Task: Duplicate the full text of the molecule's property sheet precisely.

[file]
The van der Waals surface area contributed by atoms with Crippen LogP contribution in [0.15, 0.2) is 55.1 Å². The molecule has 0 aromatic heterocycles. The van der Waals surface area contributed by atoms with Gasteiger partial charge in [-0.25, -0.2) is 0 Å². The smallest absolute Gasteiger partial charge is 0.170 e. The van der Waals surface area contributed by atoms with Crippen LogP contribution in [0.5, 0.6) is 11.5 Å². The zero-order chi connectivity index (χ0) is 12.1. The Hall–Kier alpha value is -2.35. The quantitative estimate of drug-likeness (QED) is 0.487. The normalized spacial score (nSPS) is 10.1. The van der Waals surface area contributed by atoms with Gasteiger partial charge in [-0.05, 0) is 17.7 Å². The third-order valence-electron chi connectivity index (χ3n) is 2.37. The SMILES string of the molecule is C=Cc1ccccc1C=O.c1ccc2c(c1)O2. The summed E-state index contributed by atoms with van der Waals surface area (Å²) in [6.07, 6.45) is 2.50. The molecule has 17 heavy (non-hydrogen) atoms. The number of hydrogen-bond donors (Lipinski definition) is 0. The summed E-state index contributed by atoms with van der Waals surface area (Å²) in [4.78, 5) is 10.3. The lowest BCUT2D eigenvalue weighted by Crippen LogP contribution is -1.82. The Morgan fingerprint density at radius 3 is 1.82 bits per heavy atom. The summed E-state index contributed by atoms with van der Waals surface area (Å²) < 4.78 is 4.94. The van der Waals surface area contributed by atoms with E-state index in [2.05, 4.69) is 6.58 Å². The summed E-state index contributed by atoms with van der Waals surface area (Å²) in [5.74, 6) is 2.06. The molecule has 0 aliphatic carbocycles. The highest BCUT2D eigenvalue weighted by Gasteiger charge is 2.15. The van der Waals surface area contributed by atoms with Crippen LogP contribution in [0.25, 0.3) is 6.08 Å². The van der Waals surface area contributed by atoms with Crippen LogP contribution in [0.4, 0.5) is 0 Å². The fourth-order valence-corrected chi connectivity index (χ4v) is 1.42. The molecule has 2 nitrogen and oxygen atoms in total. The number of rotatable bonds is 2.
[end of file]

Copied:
The van der Waals surface area contributed by atoms with Crippen LogP contribution in [0.15, 0.2) is 55.1 Å². The molecule has 0 aromatic heterocycles. The van der Waals surface area contributed by atoms with Gasteiger partial charge in [-0.25, -0.2) is 0 Å². The smallest absolute Gasteiger partial charge is 0.170 e. The van der Waals surface area contributed by atoms with Crippen LogP contribution in [0.5, 0.6) is 11.5 Å². The zero-order chi connectivity index (χ0) is 12.1. The Hall–Kier alpha value is -2.35. The quantitative estimate of drug-likeness (QED) is 0.487. The normalized spacial score (nSPS) is 10.1. The van der Waals surface area contributed by atoms with Gasteiger partial charge in [-0.05, 0) is 17.7 Å². The third-order valence-electron chi connectivity index (χ3n) is 2.37. The SMILES string of the molecule is C=Cc1ccccc1C=O.c1ccc2c(c1)O2. The summed E-state index contributed by atoms with van der Waals surface area (Å²) in [6.07, 6.45) is 2.50. The molecule has 17 heavy (non-hydrogen) atoms. The number of hydrogen-bond donors (Lipinski definition) is 0. The summed E-state index contributed by atoms with van der Waals surface area (Å²) in [4.78, 5) is 10.3. The lowest BCUT2D eigenvalue weighted by Crippen LogP contribution is -1.82. The Morgan fingerprint density at radius 3 is 1.82 bits per heavy atom. The summed E-state index contributed by atoms with van der Waals surface area (Å²) < 4.78 is 4.94. The van der Waals surface area contributed by atoms with E-state index in [2.05, 4.69) is 6.58 Å². The summed E-state index contributed by atoms with van der Waals surface area (Å²) in [5.74, 6) is 2.06. The molecule has 0 aliphatic carbocycles. The highest BCUT2D eigenvalue weighted by Gasteiger charge is 2.15. The van der Waals surface area contributed by atoms with Crippen LogP contribution in [0.25, 0.3) is 6.08 Å². The van der Waals surface area contributed by atoms with Crippen LogP contribution in [0.4, 0.5) is 0 Å². The fourth-order valence-corrected chi connectivity index (χ4v) is 1.42. The molecule has 2 nitrogen and oxygen atoms in total. The number of rotatable bonds is 2.